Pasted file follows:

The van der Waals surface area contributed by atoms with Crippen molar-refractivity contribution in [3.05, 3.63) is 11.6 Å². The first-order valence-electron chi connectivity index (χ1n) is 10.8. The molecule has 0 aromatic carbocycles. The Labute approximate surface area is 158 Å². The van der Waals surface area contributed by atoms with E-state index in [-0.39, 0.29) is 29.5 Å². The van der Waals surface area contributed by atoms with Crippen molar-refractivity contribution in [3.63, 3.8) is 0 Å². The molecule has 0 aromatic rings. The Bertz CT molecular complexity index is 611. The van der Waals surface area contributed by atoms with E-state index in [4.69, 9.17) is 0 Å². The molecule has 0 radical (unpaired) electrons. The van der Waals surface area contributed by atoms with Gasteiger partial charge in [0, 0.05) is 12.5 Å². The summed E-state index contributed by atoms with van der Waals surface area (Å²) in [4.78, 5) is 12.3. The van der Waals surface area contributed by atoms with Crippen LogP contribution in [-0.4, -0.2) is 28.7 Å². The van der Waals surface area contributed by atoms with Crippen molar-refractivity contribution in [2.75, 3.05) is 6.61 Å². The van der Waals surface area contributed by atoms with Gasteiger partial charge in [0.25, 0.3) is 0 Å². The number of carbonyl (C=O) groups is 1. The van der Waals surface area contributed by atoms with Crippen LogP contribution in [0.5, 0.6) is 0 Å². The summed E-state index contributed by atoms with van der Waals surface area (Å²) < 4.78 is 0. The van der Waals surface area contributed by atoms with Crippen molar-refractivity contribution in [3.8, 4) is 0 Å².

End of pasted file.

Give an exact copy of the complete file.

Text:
The van der Waals surface area contributed by atoms with Crippen molar-refractivity contribution in [3.05, 3.63) is 11.6 Å². The first-order valence-electron chi connectivity index (χ1n) is 10.8. The molecule has 0 aromatic carbocycles. The Labute approximate surface area is 158 Å². The van der Waals surface area contributed by atoms with E-state index in [-0.39, 0.29) is 29.5 Å². The van der Waals surface area contributed by atoms with Crippen molar-refractivity contribution in [3.63, 3.8) is 0 Å². The molecule has 0 aromatic rings. The Bertz CT molecular complexity index is 611. The van der Waals surface area contributed by atoms with E-state index in [4.69, 9.17) is 0 Å². The molecule has 0 radical (unpaired) electrons. The van der Waals surface area contributed by atoms with Gasteiger partial charge in [0, 0.05) is 12.5 Å². The summed E-state index contributed by atoms with van der Waals surface area (Å²) in [4.78, 5) is 12.3. The van der Waals surface area contributed by atoms with Crippen LogP contribution in [-0.4, -0.2) is 28.7 Å². The van der Waals surface area contributed by atoms with Crippen molar-refractivity contribution in [2.75, 3.05) is 6.61 Å². The van der Waals surface area contributed by atoms with Gasteiger partial charge in [0.25, 0.3) is 0 Å². The number of carbonyl (C=O) groups is 1. The van der Waals surface area contributed by atoms with Crippen LogP contribution in [0.5, 0.6) is 0 Å². The summed E-state index contributed by atoms with van der Waals surface area (Å²) < 4.78 is 0. The van der Waals surface area contributed by atoms with Crippen molar-refractivity contribution in [3.8, 4) is 0 Å².